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craigon-
Thanks for the info! Didn't think about that. I was kinda suprised at how you were able to knock down all of the "bumpy" finish on your dash panel compared to mine. Did you sand it down before you painted it, or did you just use the plastic prep?
One other question. What are you planning on doing about high beam indicators and blinkers?
 

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About the sanding… I patched the controller due to the Vintage Air controller, and the AC-Vent due to a screw up cutting it (got mine un-cut). I had to build the opening up with scrap from the cutout and some POR-putty I had laying around. I then used regular body filler to finish off the patch areas and a few low spots. If you have high spots, you can sand them down. Then use finer and finer grit paper until the scratches are gone and it’s smooth (it will be hazy). I put 2 coats of paint on, then sanded some more areas I was not pleased with, then applied 3 or 4 more coats. The paint build up fixed a few areas. I bet you could use a high build primer to it really smooth! From what I understand, and someone can correct me if wrong, once you plastic prep and get the first coat of paint, you can forget about it being plastic, and apply any paint product compatible with the product initially applied over the plastic prep.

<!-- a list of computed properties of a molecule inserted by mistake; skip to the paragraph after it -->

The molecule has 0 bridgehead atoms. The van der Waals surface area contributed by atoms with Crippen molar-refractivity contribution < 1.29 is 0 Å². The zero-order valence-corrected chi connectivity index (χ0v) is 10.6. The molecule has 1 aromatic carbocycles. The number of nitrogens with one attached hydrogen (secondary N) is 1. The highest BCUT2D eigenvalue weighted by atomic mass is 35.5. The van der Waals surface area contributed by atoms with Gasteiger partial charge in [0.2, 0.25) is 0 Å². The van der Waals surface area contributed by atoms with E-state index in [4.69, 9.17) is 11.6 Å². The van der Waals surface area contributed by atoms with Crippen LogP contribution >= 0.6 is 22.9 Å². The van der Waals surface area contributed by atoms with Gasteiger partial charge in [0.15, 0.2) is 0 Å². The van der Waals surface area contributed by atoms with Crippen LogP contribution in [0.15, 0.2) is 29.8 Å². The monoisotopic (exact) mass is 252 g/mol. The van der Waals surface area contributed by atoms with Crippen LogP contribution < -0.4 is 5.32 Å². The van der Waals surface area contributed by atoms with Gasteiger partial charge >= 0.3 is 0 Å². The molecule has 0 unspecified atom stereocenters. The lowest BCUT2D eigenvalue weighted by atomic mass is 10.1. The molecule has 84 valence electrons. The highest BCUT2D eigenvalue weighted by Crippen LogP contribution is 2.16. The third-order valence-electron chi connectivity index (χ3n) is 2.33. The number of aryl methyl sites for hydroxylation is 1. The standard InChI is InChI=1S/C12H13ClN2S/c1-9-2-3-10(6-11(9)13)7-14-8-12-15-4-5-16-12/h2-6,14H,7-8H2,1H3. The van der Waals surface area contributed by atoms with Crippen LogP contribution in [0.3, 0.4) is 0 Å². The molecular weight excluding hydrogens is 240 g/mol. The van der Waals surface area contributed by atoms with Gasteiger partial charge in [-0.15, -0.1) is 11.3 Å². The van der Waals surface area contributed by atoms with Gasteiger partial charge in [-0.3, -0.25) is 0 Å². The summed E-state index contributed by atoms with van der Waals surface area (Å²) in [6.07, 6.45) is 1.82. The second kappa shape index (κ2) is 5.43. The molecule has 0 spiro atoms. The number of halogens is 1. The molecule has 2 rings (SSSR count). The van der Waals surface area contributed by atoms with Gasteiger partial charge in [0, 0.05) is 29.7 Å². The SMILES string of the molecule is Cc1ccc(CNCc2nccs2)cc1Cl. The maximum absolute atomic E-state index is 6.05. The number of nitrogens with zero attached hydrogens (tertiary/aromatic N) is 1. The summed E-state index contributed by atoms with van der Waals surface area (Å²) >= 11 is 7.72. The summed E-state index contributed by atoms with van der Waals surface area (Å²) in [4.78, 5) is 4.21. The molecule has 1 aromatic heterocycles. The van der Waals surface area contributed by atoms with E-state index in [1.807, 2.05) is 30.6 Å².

On the signals, still thinking about how and where I want to mount the led’s. You’ll probably come up with something before me, so let me know..
 

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One more thing… I just re-read your post :

"...The issue with not having any provisions for a high beam light and turn signals kind surprised me, but, it looks like that can be overcome by drilling holes in the panel and installing led's”"

My kit came with 3 led’s for turn signals (2 green) and high beam (1 red). They were in a little sealed bag with misc crimp connectors, wire leads, connectors, and some other stuff. Did you not get any?

My only thing is were to drill the holes to mount them and how to possibly make them look better mounted. They are currently just small led’s witch press into a hole from the front. I was thinking about adding some king of doughnut shaped Bessel to make them look a little better.
 

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No, I didn't get any LED's with my dash. Did you get the complete gauge package? I just bought the dash insert.
I'm still working on the turn signal and high beam indicators. I'll post when I come up with something that I like.
 

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Can a mechanical novice (EXTREMELY NOVICE) complete this dash panel swap?

On a scale of 1-10 (10 being very hard) what would you rate this install for a rookie?

I want to buy the full kit, but the $$ I would have to pay a shop to do this would probably sink me.